A person might not know they have a kidney stone until is moves in the kidney or begins to pass into the ureter. When this happens, the most common symptoms include severe pain occurring in the sides and back just below the ribs. This pain can come in waves and be moderate to extreme. Whilst the stone is trying to pass it will likely cause pain during urinating and the color of the urine may be pink, red or brown. Alongside severe pain they can also be associated with nausea and vomiting. Kidney stones are associated with an increased risk of kidney infections such as pyelonephritis.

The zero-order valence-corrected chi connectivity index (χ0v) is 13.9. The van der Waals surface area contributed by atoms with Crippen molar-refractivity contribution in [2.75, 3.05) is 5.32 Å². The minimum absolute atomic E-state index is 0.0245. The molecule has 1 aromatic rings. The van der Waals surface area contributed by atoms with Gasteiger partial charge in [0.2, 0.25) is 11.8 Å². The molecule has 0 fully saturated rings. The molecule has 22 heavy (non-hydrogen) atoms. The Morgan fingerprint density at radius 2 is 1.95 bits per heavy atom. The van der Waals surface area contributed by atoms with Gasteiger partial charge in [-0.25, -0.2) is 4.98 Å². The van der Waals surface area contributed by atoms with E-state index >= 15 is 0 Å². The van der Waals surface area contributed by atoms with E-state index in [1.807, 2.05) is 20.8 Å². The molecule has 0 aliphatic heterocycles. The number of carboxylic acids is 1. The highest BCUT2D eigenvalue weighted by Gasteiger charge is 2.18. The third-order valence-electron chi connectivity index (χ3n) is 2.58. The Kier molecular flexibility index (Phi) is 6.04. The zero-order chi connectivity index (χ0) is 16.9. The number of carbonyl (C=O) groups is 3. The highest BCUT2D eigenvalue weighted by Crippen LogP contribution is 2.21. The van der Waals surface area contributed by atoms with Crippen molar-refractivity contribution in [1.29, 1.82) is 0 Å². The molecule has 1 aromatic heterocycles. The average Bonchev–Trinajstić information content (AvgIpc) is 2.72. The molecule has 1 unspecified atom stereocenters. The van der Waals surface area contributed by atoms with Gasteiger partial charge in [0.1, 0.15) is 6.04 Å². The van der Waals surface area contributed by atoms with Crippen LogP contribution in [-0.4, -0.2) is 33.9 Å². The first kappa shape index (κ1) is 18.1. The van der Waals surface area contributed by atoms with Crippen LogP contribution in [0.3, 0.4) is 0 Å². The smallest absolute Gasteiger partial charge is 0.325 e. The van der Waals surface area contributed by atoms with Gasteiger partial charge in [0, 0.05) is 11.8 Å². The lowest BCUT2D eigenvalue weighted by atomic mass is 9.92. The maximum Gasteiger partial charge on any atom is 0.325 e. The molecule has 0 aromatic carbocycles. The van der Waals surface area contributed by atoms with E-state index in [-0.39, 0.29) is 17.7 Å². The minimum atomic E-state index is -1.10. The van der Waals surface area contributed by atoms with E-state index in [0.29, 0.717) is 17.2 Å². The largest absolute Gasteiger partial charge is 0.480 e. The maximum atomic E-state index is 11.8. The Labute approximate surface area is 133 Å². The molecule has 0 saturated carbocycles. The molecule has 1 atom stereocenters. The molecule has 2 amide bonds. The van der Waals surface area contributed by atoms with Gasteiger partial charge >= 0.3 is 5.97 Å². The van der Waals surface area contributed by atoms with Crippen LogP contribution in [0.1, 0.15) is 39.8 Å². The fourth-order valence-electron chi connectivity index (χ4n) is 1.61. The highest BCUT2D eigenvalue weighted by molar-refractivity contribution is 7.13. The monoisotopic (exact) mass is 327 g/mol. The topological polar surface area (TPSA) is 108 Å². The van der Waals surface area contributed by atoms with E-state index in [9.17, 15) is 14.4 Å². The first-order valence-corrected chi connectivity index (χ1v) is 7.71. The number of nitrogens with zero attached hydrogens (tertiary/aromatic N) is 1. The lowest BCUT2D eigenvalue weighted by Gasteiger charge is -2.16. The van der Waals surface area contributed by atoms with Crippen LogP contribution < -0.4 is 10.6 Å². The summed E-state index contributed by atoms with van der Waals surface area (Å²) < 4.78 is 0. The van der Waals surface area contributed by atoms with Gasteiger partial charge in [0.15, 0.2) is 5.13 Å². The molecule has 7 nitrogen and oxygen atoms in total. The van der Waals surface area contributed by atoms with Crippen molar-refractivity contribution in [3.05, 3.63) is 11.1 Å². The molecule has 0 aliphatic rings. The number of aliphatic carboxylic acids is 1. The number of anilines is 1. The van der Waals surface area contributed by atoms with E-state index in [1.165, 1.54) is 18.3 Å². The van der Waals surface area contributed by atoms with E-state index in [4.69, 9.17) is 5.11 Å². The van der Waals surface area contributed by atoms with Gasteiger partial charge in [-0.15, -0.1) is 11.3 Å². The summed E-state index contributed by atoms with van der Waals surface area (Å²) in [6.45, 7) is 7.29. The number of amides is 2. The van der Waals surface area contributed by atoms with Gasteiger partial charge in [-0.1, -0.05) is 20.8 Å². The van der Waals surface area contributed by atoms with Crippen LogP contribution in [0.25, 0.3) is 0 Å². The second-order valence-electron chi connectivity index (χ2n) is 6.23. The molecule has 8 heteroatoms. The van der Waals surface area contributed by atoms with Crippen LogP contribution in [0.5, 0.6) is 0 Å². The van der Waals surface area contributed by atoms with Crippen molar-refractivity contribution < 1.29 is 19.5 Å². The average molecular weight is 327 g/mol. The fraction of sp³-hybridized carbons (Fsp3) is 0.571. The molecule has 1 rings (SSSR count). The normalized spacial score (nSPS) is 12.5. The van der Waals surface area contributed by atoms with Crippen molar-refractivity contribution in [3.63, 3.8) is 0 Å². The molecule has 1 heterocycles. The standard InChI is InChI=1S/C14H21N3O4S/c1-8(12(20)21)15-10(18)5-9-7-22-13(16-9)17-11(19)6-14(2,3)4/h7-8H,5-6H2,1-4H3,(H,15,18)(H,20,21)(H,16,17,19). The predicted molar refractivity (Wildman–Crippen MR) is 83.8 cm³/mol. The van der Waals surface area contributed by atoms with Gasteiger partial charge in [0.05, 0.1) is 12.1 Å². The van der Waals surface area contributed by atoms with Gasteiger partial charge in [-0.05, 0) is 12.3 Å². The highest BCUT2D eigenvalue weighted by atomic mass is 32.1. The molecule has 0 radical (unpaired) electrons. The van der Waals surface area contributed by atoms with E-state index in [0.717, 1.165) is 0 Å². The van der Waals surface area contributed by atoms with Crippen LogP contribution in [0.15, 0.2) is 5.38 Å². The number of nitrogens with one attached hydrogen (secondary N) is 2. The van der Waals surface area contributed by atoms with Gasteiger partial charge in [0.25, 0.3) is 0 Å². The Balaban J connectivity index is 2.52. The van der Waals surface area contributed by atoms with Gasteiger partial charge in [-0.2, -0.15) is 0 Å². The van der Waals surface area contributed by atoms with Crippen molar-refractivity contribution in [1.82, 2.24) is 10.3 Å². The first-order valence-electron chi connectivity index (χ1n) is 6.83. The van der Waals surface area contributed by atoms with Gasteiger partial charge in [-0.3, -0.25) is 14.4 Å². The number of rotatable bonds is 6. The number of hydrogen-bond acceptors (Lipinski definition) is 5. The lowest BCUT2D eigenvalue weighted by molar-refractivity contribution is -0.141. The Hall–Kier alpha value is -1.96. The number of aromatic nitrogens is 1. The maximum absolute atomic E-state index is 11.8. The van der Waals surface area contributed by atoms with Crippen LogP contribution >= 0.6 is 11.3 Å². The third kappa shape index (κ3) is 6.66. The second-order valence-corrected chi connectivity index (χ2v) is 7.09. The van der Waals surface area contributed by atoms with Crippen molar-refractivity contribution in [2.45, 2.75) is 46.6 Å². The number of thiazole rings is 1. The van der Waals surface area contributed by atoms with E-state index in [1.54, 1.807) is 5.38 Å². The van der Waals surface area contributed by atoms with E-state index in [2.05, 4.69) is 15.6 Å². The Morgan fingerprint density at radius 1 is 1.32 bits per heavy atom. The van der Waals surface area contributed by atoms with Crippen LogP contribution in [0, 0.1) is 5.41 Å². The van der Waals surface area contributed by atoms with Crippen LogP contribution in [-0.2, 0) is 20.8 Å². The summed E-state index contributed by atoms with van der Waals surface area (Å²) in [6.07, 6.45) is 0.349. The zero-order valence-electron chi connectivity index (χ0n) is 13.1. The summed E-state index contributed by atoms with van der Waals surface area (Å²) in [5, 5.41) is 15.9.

• How is it tested for?
    CT scanning if the gold standard for diagnosing and identifying kidney stones. Ultrasound in skilled hands can be used to identify kidney stones. Ultrasound can also identify hydroureter developing as a result of an obstructing kidney stone.
  • Is there a cure?
    Kidney stones, depending on their size, often pass on their own through the urinary tract. Where larger stones have been identified these will need addressing. Changes to diet and medication can help to reduce the rate of kidney stone formation.
  • How is it treated?
    Where kidney stones are relatively large and unlikely to pass on their own or indeed causing an obstruction to the urinary tract there are specific treatment options. A stent can be passed into the ureters to help drain kidneys that are obstructed. Lithotripsy uses sound waves to break up kidney stones. In very large stones surgery maybe necessary.
  • What is Kidney Cancer?